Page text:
Flan in Spain, creme caramel in France, yummy wherever. Creme caramel is not quite as rich as creme brulee, but it sauces itself with caramel when plated. Not too shabby, huh?

Most of the rules for refining creme brulee apply to flan, so read the creme brulee recipe for all the tricks. Do bake them in deeper ramekins, like these.

Crème Caramel (Flan)

Crème Caramel (Flan)

Jennifer Field
Flan in Spain, creme caramel in France, yummy wherever.  Creme caramel is not quite as rich as creme brulee, but it sauces itself with caramel when plated.  Not too shabby, huh?
5 from 1 vote
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Prep Time 10 minutes
Cook Time 2 hours
Total Time 2 hours 10 minutes
Cuisine French


  • 2 cups heavy cream
  • 1 cup milk
  • ½ vanilla bean or 1 tsp. vanilla extract (or any other flavoring, liqueur or steep-ee of your choice)
  • 1 cup sugar
  • 3 egg yolks
  • 2 eggs
  • Heavy pinch of salt
  • ½ cup sugar , for caramel
  • Hot water , enough to come 1/2-2/3 up the sides of the ramekins


For the Custard

  • Preheat the oven to 250 degrees, F.
  • Combine cream, milk vanilla bean or steep-ee, salt and half the sugar in a saucepan.
  • In a stainless steel bowl, whisk together eggs, yolks and the rest of the sugar.
  • Heat cream mixture to a simmer, turn off heat and let steep for 30 minutes(if you're steeping something), then bring back up to a simmer and temper into eggs. Whisk very well. It is not necessary to continue cooking at this point since it will be baked anyway. If you do continue cooking it, it won't set up in the oven. Strain, cool and refrigerate overnight.

For the Caramel

  • To make the caramel, have an ice cube at the ready. Put your ramekins in the freezer before you start. Have a friend get them out when the caramel is almost ready.
  • Heat the 1/2 cup sugar together with a bit of water in a heavy saucepan over medium heat.
  • When it comes to a boil, cover with a lid or some plastic wrap for 2-3 minutes. Remove lid.
  • Let boil merrily until the sugar begins to take on color. At this point, stir with a heat resistant spatula (preferably white, to check the color of the caramel) until the sugar is a deep amber.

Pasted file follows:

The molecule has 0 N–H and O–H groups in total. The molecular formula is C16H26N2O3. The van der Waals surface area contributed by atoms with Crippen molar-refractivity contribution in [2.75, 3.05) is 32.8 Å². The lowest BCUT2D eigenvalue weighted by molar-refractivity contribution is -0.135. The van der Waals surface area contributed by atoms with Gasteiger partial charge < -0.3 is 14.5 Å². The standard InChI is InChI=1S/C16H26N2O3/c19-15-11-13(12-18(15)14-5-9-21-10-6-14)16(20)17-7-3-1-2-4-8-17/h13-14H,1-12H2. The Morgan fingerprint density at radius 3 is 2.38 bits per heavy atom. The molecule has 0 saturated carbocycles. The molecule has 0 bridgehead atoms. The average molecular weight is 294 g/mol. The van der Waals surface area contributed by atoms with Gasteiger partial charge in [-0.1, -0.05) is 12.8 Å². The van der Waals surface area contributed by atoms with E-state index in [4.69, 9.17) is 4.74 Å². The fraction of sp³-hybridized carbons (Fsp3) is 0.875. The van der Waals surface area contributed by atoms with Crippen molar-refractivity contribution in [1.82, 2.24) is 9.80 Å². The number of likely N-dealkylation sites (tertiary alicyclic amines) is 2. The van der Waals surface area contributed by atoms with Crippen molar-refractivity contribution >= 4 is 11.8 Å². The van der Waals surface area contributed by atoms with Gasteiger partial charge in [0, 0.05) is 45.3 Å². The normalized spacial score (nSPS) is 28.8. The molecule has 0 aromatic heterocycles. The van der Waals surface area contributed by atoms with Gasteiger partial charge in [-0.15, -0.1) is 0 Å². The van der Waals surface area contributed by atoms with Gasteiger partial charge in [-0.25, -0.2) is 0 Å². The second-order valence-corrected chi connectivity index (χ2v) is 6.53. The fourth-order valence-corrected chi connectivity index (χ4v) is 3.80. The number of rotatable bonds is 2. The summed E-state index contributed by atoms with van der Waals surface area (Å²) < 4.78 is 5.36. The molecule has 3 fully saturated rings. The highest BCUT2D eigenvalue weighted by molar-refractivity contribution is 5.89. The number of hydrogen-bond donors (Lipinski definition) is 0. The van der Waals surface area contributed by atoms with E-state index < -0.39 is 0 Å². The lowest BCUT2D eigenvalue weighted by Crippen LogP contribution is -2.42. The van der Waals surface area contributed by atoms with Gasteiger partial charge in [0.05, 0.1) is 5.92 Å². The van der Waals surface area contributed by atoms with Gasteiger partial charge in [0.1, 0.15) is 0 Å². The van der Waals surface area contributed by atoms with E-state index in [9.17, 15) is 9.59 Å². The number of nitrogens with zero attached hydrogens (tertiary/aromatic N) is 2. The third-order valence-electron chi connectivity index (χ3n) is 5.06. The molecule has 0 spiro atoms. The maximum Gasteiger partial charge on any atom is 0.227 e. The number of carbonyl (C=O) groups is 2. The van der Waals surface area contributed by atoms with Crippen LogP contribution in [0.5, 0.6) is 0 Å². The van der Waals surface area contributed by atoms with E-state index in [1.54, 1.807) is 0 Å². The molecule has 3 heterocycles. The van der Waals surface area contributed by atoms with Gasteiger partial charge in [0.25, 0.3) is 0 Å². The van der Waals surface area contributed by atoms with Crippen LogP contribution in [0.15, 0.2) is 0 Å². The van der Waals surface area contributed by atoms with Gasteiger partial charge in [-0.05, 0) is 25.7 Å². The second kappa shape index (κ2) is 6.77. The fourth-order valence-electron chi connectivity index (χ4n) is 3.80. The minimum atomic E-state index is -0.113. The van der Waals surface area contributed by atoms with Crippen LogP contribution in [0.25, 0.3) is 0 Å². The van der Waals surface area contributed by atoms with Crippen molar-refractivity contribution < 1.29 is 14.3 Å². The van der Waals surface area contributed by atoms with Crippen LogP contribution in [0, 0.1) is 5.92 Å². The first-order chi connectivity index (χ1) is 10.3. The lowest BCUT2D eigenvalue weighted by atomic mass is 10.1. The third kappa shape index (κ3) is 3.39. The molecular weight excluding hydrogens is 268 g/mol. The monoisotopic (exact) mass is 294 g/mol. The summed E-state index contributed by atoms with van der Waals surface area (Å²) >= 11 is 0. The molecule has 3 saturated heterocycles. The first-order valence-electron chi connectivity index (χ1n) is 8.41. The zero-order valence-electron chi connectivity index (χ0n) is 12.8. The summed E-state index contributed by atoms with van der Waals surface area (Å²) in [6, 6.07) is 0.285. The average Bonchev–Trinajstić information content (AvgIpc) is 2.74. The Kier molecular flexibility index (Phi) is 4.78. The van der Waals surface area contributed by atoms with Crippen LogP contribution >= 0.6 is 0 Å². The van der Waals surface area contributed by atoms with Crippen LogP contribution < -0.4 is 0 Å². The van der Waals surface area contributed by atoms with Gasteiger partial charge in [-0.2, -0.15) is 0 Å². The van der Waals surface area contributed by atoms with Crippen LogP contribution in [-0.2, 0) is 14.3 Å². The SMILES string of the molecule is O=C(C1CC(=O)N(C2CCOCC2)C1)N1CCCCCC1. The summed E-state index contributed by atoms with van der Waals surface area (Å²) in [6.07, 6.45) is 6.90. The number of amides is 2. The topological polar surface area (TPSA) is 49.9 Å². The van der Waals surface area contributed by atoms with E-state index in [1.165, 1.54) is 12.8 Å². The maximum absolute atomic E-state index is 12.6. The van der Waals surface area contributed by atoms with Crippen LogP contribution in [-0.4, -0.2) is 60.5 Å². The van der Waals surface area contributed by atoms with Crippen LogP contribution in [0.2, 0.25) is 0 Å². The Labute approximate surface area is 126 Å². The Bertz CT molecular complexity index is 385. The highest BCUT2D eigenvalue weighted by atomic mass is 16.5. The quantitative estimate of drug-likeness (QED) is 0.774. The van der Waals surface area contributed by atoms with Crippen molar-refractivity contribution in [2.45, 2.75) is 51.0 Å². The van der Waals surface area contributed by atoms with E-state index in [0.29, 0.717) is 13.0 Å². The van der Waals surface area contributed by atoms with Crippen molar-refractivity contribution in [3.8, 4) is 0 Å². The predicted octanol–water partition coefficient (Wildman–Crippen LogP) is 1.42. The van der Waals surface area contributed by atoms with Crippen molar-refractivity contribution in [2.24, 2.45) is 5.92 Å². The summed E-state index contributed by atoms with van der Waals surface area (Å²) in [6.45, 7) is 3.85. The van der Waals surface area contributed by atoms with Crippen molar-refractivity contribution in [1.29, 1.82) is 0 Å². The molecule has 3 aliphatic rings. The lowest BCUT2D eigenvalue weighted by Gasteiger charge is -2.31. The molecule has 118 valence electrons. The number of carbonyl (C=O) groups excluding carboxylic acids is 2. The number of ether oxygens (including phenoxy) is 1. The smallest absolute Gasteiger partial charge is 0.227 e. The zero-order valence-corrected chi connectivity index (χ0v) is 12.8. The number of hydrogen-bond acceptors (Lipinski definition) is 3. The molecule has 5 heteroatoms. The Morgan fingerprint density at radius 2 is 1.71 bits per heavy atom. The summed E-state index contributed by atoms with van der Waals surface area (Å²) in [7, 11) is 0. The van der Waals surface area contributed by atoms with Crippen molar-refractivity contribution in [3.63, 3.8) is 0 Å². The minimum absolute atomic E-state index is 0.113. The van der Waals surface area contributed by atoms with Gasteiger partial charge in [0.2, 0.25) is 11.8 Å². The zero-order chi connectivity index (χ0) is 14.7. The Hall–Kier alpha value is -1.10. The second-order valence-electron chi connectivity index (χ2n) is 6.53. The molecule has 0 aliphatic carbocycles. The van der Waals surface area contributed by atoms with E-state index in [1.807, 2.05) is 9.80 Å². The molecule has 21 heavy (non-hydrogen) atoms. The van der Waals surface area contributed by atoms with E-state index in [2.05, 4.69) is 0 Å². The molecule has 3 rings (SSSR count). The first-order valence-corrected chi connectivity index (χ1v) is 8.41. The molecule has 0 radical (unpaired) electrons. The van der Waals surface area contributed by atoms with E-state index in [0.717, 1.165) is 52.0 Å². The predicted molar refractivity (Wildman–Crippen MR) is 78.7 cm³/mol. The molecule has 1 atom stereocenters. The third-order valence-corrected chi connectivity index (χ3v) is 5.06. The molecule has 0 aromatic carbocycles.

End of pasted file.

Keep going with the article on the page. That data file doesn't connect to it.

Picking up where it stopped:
• Immediately kill the heat, take the pan off the burner and toss in the ice cube.
  • Stir with something with a long handle. It will spatter madly, so be careful. Once the boiling has settled down, pour enough caramel in each cold ramekin to cover the bottom with a thin layer. (The ice and putting the ramekins in the freezer work to help ensure that your sugar doesn't get darker than you want it due to carry-over heating).

To Assemble and Bake the Custards

  • Put the ramekins in a large roasting pan with a tea towel spread out in the bottom. Once you're finished with that, pour the custard into the ramekins. Fill them almost to the top. Pop any bubbles by briefly playing the flame from your torch over the surface.
  • Pull out your oven rack. Carefully place the roasting pan on the rack, and then pour in enough hot water to come 1/2 to 2/3 the way up the sides of the ramekins.
  • Cover roasting pan fairly tightly with foil, making sure the foil doesn't get in the custard. If you're baking at 250 F, the baking will take a very long time. Check custards after 45 minutes and then go from there. Check your water level and add more if necessary.
  • You don't want the flan to puff up, so keep them in a moist environment, well covered until they are done.
  • When the flans are done, they should be fairly firm to the touch, and a knife inserted in the center should come out clean. Cool the flans at room temperature for an hour and then refrigerate.
  • When ready to serve, run a thin knife down around the inside of the ramekin, put a plate on top, then invert the plate and ramekin quickly. Your perfect flan should come right out, and lovely caramel will run down over it. Sigh...

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Keyword flan
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